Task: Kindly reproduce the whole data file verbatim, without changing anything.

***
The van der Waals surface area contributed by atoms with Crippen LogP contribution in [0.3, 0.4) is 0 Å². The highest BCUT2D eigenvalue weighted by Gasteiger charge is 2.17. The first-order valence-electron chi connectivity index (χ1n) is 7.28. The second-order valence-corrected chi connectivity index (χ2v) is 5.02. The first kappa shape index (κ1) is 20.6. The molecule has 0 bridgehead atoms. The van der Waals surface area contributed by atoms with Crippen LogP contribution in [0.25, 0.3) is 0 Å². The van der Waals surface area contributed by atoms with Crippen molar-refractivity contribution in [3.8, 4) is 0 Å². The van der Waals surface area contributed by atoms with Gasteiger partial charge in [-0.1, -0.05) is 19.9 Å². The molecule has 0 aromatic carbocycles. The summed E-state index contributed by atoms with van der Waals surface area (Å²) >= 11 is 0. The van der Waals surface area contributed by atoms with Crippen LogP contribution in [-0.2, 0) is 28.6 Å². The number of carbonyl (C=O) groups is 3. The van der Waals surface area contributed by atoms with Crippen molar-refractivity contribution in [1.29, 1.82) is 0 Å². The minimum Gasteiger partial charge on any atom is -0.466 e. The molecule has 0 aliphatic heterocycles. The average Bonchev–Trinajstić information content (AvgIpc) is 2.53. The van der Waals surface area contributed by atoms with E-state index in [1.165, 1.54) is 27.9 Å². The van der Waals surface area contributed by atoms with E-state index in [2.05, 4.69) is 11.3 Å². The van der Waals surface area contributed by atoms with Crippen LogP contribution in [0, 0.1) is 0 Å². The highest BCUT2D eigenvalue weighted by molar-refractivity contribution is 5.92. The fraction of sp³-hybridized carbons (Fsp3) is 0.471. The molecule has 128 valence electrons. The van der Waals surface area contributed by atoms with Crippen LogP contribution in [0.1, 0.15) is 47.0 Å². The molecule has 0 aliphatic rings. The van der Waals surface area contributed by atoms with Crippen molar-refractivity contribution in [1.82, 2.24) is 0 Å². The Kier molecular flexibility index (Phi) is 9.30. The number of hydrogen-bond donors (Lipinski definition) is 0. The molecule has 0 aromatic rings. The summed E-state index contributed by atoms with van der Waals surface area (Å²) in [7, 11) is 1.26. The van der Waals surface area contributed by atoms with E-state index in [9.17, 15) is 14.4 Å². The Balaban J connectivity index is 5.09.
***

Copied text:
The van der Waals surface area contributed by atoms with Crippen LogP contribution in [0.3, 0.4) is 0 Å². The highest BCUT2D eigenvalue weighted by Gasteiger charge is 2.17. The first-order valence-electron chi connectivity index (χ1n) is 7.28. The second-order valence-corrected chi connectivity index (χ2v) is 5.02. The first kappa shape index (κ1) is 20.6. The molecule has 0 bridgehead atoms. The van der Waals surface area contributed by atoms with Crippen LogP contribution in [0.25, 0.3) is 0 Å². The van der Waals surface area contributed by atoms with Crippen molar-refractivity contribution in [3.8, 4) is 0 Å². The van der Waals surface area contributed by atoms with Gasteiger partial charge in [-0.1, -0.05) is 19.9 Å². The molecule has 0 aromatic carbocycles. The summed E-state index contributed by atoms with van der Waals surface area (Å²) >= 11 is 0. The van der Waals surface area contributed by atoms with Crippen LogP contribution in [-0.2, 0) is 28.6 Å². The number of carbonyl (C=O) groups is 3. The van der Waals surface area contributed by atoms with Crippen molar-refractivity contribution in [1.29, 1.82) is 0 Å². The minimum Gasteiger partial charge on any atom is -0.466 e. The molecule has 0 aliphatic heterocycles. The average Bonchev–Trinajstić information content (AvgIpc) is 2.53. The van der Waals surface area contributed by atoms with E-state index in [1.165, 1.54) is 27.9 Å². The van der Waals surface area contributed by atoms with E-state index in [2.05, 4.69) is 11.3 Å². The van der Waals surface area contributed by atoms with Crippen LogP contribution in [0, 0.1) is 0 Å². The highest BCUT2D eigenvalue weighted by molar-refractivity contribution is 5.92. The fraction of sp³-hybridized carbons (Fsp3) is 0.471. The molecule has 128 valence electrons. The van der Waals surface area contributed by atoms with Crippen LogP contribution in [0.1, 0.15) is 47.0 Å². The molecule has 0 aliphatic rings. The van der Waals surface area contributed by atoms with Crippen molar-refractivity contribution in [1.82, 2.24) is 0 Å². The Kier molecular flexibility index (Phi) is 9.30. The number of hydrogen-bond donors (Lipinski definition) is 0. The molecule has 0 aromatic rings. The summed E-state index contributed by atoms with van der Waals surface area (Å²) in [7, 11) is 1.26. The van der Waals surface area contributed by atoms with E-state index in [9.17, 15) is 14.4 Å². The Balaban J connectivity index is 5.09.